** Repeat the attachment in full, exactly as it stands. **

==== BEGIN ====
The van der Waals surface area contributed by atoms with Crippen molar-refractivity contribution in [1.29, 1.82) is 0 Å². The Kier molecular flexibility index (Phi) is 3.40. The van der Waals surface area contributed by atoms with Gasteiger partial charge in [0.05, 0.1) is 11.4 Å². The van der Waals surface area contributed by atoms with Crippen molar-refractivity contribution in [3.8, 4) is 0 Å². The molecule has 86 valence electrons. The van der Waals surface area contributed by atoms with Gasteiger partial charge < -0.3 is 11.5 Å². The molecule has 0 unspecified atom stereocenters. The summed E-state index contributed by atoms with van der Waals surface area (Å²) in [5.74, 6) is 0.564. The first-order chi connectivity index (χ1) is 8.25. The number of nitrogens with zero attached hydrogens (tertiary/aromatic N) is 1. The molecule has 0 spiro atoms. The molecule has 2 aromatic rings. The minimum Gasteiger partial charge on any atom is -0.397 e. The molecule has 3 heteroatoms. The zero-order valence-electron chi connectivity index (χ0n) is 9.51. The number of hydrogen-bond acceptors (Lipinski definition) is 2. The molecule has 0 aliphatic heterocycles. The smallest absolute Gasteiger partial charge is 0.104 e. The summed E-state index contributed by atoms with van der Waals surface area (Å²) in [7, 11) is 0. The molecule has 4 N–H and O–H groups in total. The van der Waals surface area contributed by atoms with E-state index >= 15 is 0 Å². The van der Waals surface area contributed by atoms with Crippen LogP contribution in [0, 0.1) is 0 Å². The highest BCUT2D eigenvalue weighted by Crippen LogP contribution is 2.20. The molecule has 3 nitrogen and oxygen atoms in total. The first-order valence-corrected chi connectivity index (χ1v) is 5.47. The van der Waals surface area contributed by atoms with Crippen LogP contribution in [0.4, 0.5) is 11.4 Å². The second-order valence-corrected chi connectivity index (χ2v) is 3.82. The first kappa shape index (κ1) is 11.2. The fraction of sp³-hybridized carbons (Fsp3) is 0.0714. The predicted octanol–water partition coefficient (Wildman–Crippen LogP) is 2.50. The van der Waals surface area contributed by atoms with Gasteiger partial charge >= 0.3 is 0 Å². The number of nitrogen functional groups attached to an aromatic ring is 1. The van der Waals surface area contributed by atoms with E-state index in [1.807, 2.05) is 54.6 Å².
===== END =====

The van der Waals surface area contributed by atoms with Crippen molar-refractivity contribution in [1.29, 1.82) is 0 Å². The Kier molecular flexibility index (Phi) is 3.40. The van der Waals surface area contributed by atoms with Gasteiger partial charge in [0.05, 0.1) is 11.4 Å². The van der Waals surface area contributed by atoms with Crippen molar-refractivity contribution in [3.8, 4) is 0 Å². The molecule has 86 valence electrons. The van der Waals surface area contributed by atoms with Gasteiger partial charge < -0.3 is 11.5 Å². The molecule has 0 unspecified atom stereocenters. The summed E-state index contributed by atoms with van der Waals surface area (Å²) in [5.74, 6) is 0.564. The first-order chi connectivity index (χ1) is 8.25. The number of nitrogens with zero attached hydrogens (tertiary/aromatic N) is 1. The molecule has 0 spiro atoms. The molecule has 2 aromatic rings. The minimum Gasteiger partial charge on any atom is -0.397 e. The molecule has 3 heteroatoms. The zero-order valence-electron chi connectivity index (χ0n) is 9.51. The number of hydrogen-bond acceptors (Lipinski definition) is 2. The molecule has 0 aliphatic heterocycles. The smallest absolute Gasteiger partial charge is 0.104 e. The summed E-state index contributed by atoms with van der Waals surface area (Å²) in [7, 11) is 0. The molecule has 4 N–H and O–H groups in total. The van der Waals surface area contributed by atoms with E-state index >= 15 is 0 Å². The van der Waals surface area contributed by atoms with Crippen LogP contribution in [0, 0.1) is 0 Å². The highest BCUT2D eigenvalue weighted by Crippen LogP contribution is 2.20. The molecule has 3 nitrogen and oxygen atoms in total. The first-order valence-corrected chi connectivity index (χ1v) is 5.47. The van der Waals surface area contributed by atoms with Crippen LogP contribution in [0.4, 0.5) is 11.4 Å². The second-order valence-corrected chi connectivity index (χ2v) is 3.82. The first kappa shape index (κ1) is 11.2. The fraction of sp³-hybridized carbons (Fsp3) is 0.0714. The predicted octanol–water partition coefficient (Wildman–Crippen LogP) is 2.50. The van der Waals surface area contributed by atoms with Gasteiger partial charge >= 0.3 is 0 Å². The number of nitrogen functional groups attached to an aromatic ring is 1. The van der Waals surface area contributed by atoms with E-state index in [1.807, 2.05) is 54.6 Å².